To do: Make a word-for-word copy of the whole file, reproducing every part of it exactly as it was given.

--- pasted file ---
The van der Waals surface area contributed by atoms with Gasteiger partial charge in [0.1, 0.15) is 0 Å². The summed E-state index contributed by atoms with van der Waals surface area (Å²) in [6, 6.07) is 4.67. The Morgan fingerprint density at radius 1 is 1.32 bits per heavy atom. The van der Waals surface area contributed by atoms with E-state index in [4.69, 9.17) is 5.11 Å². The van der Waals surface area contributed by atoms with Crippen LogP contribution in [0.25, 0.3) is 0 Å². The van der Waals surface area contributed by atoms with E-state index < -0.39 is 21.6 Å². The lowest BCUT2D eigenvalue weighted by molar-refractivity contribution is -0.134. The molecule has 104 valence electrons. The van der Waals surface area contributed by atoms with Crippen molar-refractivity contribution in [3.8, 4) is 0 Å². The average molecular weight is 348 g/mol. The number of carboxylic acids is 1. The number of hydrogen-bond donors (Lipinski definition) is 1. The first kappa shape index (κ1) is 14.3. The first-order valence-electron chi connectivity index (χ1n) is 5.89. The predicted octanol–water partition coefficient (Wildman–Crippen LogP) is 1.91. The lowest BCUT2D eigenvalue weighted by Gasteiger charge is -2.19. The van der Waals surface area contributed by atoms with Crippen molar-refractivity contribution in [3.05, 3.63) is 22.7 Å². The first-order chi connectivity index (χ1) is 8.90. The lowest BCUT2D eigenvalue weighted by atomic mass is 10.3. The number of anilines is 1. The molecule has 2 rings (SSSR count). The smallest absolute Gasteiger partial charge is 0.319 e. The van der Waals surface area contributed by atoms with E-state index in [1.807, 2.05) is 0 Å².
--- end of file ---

The van der Waals surface area contributed by atoms with Gasteiger partial charge in [0.1, 0.15) is 0 Å². The summed E-state index contributed by atoms with van der Waals surface area (Å²) in [6, 6.07) is 4.67. The Morgan fingerprint density at radius 1 is 1.32 bits per heavy atom. The van der Waals surface area contributed by atoms with E-state index in [4.69, 9.17) is 5.11 Å². The van der Waals surface area contributed by atoms with Crippen LogP contribution in [0.25, 0.3) is 0 Å². The van der Waals surface area contributed by atoms with E-state index < -0.39 is 21.6 Å². The lowest BCUT2D eigenvalue weighted by molar-refractivity contribution is -0.134. The molecule has 104 valence electrons. The van der Waals surface area contributed by atoms with Crippen molar-refractivity contribution in [3.8, 4) is 0 Å². The average molecular weight is 348 g/mol. The number of carboxylic acids is 1. The number of hydrogen-bond donors (Lipinski definition) is 1. The first kappa shape index (κ1) is 14.3. The first-order valence-electron chi connectivity index (χ1n) is 5.89. The predicted octanol–water partition coefficient (Wildman–Crippen LogP) is 1.91. The lowest BCUT2D eigenvalue weighted by Gasteiger charge is -2.19. The van der Waals surface area contributed by atoms with Crippen molar-refractivity contribution in [3.05, 3.63) is 22.7 Å². The first-order chi connectivity index (χ1) is 8.90. The lowest BCUT2D eigenvalue weighted by atomic mass is 10.3. The number of anilines is 1. The molecule has 2 rings (SSSR count). The smallest absolute Gasteiger partial charge is 0.319 e. The van der Waals surface area contributed by atoms with E-state index in [1.807, 2.05) is 0 Å².